Available at Monergism Books.
Book Review: The Fear of God, by Arnold L. Frank
The subtitle to Arnold Frank's comprehensive study on the fear of God says all that is necessary to commend its subject matter to today's Church: â€œA Forgotten Doctrineâ€. If there was ever a major doctrinal understanding, suffused throughout the scriptures from Genesis to Revelation, that a notable segment of the historical Church entirely overlooked, then it is the doctrine of the fear of God, which the vast bulk of contemporary Evangelicalism has blithely, carelessly, and altogether shockingly ignored. The Fear of God is a timely and potent cordial for a very widespread and malignant disease.
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Book Review: Counsel from the Cross, by Elyse M. Fitzpatrick and Dennis E. Johnson
It will probably come as no surprise to many of you that much of what is passed off these days as biblical counseling is actually nothing but modern, godless, popular psychology dressed up with a few bible verses. But I am very pleased to inform you that Counsel from the Cross, by Fitzpatrick and Johnson, contains nothing of the sort. It is counseling, yes: but true to its title, it is always most eminently counsel from nowhere but the cross of Jesus Christ. Highly recommended for counselors, counselees, and all those Christians who simply have a hard time remembering the gospel when life gets hard.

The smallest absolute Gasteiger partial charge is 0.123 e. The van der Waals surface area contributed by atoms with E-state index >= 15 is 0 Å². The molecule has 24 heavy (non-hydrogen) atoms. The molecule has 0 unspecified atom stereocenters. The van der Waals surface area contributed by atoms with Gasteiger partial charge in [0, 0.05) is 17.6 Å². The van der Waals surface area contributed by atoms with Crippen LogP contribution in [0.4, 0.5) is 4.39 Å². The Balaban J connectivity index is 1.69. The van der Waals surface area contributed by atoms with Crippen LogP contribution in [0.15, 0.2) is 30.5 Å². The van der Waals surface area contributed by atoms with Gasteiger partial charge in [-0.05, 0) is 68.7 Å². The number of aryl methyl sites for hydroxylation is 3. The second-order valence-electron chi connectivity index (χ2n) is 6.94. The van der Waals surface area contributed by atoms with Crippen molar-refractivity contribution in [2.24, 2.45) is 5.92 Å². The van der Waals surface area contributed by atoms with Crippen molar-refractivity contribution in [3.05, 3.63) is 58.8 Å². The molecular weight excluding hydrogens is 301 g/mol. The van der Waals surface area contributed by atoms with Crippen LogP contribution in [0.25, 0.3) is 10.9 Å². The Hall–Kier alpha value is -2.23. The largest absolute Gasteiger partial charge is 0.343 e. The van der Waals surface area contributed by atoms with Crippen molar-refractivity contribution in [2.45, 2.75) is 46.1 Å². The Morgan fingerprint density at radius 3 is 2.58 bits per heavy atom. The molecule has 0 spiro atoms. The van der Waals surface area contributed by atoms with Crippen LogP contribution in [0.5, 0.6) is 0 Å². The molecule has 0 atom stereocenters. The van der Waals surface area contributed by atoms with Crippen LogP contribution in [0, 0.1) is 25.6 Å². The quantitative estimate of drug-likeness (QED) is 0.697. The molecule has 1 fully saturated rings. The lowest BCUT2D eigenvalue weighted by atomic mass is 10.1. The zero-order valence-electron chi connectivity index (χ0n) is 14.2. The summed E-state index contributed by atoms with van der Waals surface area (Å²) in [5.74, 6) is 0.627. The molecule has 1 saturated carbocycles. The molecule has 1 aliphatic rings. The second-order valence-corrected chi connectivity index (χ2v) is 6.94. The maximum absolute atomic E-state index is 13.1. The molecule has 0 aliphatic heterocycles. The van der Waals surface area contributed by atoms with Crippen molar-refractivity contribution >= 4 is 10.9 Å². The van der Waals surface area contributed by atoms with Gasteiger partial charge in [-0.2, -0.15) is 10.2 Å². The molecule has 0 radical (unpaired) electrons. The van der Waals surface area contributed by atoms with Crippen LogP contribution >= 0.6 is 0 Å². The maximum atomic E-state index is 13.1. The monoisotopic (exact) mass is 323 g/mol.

New Format @ ReformedBooks.net (Book Reviews)
The book reviews @ ReformedBooks.net (a ministry of Monergism) have a new easy-to-use format. Come check out the revised content layout at the website. Also don't miss our top five list, a list of what we consider to the the top three to five Reformed books in all categories, including commentaries of every book of the bible, classics, soteriology, Christology, Calvinism, Covenant theology, Christian Life, etc...
The Doctrines of Grace - now in paperback